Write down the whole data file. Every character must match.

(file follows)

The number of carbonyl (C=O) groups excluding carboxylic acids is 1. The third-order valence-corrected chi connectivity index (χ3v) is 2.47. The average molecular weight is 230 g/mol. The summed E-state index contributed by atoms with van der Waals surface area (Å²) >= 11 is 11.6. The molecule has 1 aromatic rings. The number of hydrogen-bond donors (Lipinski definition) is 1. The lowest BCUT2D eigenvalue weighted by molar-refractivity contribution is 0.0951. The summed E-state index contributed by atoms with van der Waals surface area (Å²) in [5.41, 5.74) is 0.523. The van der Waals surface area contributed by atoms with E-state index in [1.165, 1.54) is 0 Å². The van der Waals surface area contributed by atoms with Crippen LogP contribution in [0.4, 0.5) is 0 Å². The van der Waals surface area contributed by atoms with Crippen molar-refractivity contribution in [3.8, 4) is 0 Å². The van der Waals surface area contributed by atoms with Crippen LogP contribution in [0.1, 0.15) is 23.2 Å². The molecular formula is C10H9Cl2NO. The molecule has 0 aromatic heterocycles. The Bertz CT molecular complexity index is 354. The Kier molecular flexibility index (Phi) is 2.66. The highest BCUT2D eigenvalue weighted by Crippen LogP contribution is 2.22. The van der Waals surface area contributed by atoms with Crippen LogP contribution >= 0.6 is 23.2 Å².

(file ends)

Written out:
The number of carbonyl (C=O) groups excluding carboxylic acids is 1. The third-order valence-corrected chi connectivity index (χ3v) is 2.47. The average molecular weight is 230 g/mol. The summed E-state index contributed by atoms with van der Waals surface area (Å²) >= 11 is 11.6. The molecule has 1 aromatic rings. The number of hydrogen-bond donors (Lipinski definition) is 1. The lowest BCUT2D eigenvalue weighted by molar-refractivity contribution is 0.0951. The summed E-state index contributed by atoms with van der Waals surface area (Å²) in [5.41, 5.74) is 0.523. The van der Waals surface area contributed by atoms with E-state index in [1.165, 1.54) is 0 Å². The van der Waals surface area contributed by atoms with Crippen LogP contribution in [0.4, 0.5) is 0 Å². The van der Waals surface area contributed by atoms with Crippen molar-refractivity contribution in [3.8, 4) is 0 Å². The van der Waals surface area contributed by atoms with Crippen LogP contribution in [0.1, 0.15) is 23.2 Å². The molecular formula is C10H9Cl2NO. The molecule has 0 aromatic heterocycles. The Bertz CT molecular complexity index is 354. The Kier molecular flexibility index (Phi) is 2.66. The highest BCUT2D eigenvalue weighted by Crippen LogP contribution is 2.22. The van der Waals surface area contributed by atoms with Crippen LogP contribution >= 0.6 is 23.2 Å².